Pulitzer Prize, General Nonfiction, 1998
Guns, Germs and Steel examines the rise of civilization and the issues its development has raised throughout history.
Having done field work in New Guinea for more than 30 years, Jared Diamond presents the geographical and ecological factors that have shaped the modern world. From the viewpoint of an evolutionary biologist, he highlights the broadest movements both literal and conceptual on every continent since the Ice Age, and examines societal advances such as writing, religion, government, and technology. Diamond also dissects racial theories of global history, and the resulting work—Guns, Germs and Steel—is a major contribution to our understanding the evolution of human societies.
©1997 Jared Diamond (P)2011 Random House
Gen-Xer, software engineer, and lifelong avid reader. Soft spots for sci-fi, fantasy, and history, but I'll read anything good.
Why are some human societies more advanced than others? It's a question that, well into the 20th century, was most often answered in racist terms. Naturally, it was thought, some people developed better technology than others because they were smarter. Diamond tears into such assumptions, making a persuasive case that human technological and cultural advancement have little to do with comparative intelligence, and lot to do with local conditions that put some cultures (or at least their neighbors) on a technological pathway a lot earlier than others. Diamond traces the ultimate keys for the shift from pre-modern to modern back to the areas of agriculture and animal domestication, which, as he explains, would have unlocked a succession of other innovations in centuries to follow. For people who ended a hunter-gatherer lifestyle and settled down, the mere fact of one being in one place would have led to a host of other possibilities, such as increased tool use, the development of plant and animal husbandry, the specialization of jobs and religion, the centralization of government and the rise of an administrative class, the development of language, etc, etc.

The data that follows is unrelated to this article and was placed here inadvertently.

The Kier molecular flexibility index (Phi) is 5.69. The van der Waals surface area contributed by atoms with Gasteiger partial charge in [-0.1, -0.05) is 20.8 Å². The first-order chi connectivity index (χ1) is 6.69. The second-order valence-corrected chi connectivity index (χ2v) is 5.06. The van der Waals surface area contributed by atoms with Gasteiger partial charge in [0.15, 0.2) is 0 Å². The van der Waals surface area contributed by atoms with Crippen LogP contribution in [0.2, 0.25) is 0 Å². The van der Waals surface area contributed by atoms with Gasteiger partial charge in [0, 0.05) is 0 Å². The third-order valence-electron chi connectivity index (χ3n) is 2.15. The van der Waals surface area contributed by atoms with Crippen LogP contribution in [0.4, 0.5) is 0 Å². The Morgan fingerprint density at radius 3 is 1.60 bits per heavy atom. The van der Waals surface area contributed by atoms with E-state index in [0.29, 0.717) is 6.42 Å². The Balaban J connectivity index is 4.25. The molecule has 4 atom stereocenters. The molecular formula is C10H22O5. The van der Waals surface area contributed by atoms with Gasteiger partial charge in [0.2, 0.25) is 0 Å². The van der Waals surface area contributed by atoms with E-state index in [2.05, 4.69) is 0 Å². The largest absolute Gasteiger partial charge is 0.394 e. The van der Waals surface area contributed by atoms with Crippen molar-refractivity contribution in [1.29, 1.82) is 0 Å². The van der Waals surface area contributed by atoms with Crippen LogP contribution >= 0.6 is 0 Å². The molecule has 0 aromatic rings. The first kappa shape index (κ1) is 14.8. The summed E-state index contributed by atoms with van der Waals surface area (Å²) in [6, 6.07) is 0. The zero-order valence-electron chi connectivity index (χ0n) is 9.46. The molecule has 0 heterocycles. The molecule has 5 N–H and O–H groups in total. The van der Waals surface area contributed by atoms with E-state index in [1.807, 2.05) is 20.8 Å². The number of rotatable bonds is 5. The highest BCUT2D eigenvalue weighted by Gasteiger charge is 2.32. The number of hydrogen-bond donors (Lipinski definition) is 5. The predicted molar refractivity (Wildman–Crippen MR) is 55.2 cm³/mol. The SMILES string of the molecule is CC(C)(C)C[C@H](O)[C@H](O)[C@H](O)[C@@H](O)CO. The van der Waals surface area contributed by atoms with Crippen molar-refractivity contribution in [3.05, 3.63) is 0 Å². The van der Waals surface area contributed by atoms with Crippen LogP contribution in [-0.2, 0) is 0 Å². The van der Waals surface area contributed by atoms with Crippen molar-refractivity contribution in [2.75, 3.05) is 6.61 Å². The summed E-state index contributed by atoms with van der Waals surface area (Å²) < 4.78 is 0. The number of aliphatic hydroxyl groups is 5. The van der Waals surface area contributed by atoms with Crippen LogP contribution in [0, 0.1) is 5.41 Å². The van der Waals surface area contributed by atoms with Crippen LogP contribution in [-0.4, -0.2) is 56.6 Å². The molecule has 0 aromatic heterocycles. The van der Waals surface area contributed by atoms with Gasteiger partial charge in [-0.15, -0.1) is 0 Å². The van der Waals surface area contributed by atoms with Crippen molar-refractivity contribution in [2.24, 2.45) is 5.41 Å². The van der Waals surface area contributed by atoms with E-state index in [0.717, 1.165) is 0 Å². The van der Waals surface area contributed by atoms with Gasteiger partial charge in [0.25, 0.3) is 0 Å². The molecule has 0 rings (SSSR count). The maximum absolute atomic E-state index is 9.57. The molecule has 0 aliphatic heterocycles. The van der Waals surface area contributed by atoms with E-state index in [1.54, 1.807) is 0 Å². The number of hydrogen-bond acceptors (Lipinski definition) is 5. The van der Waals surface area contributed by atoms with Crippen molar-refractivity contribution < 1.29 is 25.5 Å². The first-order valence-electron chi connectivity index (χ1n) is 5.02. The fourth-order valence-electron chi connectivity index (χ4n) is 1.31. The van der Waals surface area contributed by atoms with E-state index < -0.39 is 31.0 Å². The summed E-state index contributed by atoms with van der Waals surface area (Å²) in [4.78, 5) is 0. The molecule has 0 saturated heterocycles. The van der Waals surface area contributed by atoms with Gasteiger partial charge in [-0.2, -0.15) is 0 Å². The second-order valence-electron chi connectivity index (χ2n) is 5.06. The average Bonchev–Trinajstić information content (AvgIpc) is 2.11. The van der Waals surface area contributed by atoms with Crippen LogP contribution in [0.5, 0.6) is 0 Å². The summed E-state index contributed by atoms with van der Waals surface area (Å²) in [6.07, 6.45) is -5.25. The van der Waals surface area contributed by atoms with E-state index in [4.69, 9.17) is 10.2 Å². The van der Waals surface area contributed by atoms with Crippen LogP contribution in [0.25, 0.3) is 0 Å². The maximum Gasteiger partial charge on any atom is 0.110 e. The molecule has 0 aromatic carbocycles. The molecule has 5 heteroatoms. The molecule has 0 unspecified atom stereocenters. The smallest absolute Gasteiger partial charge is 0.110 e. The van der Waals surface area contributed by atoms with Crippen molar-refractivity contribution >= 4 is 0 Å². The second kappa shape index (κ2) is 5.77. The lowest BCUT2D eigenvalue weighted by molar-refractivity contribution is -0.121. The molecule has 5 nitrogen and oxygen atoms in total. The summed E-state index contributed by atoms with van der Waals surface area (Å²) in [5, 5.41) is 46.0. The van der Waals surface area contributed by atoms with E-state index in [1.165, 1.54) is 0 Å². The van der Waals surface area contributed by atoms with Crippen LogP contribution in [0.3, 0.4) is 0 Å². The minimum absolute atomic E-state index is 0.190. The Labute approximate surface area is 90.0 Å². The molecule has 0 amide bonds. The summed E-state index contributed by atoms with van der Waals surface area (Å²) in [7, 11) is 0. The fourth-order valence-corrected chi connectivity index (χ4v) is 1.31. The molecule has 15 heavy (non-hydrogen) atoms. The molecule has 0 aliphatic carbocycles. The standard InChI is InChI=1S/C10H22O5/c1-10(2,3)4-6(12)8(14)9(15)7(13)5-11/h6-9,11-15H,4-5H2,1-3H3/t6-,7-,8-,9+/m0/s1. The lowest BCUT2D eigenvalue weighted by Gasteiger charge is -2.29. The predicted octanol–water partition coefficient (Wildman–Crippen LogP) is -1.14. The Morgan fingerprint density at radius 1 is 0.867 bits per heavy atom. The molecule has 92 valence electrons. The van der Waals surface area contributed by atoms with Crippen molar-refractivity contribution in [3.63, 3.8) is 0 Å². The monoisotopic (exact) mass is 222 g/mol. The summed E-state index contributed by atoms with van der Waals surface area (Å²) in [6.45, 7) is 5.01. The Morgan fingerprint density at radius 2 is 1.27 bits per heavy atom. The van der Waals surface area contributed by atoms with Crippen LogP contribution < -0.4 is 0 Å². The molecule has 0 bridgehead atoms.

Diamond explains in (sometimes boring) detail the many disadvantages that the continents of Africa, Australia, and the two Americas had as places for civilization to develop, such as a lack of domesticable flora and fauna, a difficulty in transferring lifestyles between north-south climate zones, and a lack of suitable geography. He points out cases in which African, American, and Australasian cultures progressed as far as was achievable for anyone in their circumstances, and observes that Europe’s disunity compared to China was actually an asset, though China had had a more advanced civilization and had given Europe a number of innovations, as did the Middle East. Then, of course, there is the all-important germs factor -- Europeans in their urban centers were exposed to a variety of pathogens, which were so instrumental in the decimation of New World Indians.
I’m aware that there are (somewhat controversial) books that seek to understand the rise of civilization in terms of genes, rather than geography, and you might consider Nicholas Wade’s Before the Dawn for that viewpoint. Grains of plausible truth there, but I found Diamond's thesis more convincing. Societies adapt more easily than genes.
I consider GGS an important work because it goes all the way back to human prehistory in establishing the chain of causes that brought about modern civilization, providing many compelling, illustrative refutations of the “genes are destiny” hypothesis. Yes, as some readers have complained, it's true that Diamond favors the distant past and glosses over a lot significant developments in more modern times. However, I don't think that really matters. GGS is a book about ultimate causes, not secondary ones. That is, it seeks to explain what the recently dominant societies of the world have in common in their long-term past, not the specific reasons that specific countries are the dominant geopolitical players at this specific instant in history. If you want insight into that question (or just want to hear someone credit all that is right in the world to your own chosen values), go read more books! But, I think that whatever those authors have to say, their arguments will be refinements to the intuitive truth of Diamond's ultimate causes. In my opinion, there’s a good reason that the phrase “guns, germs, and steel” is now part of the public consciousness.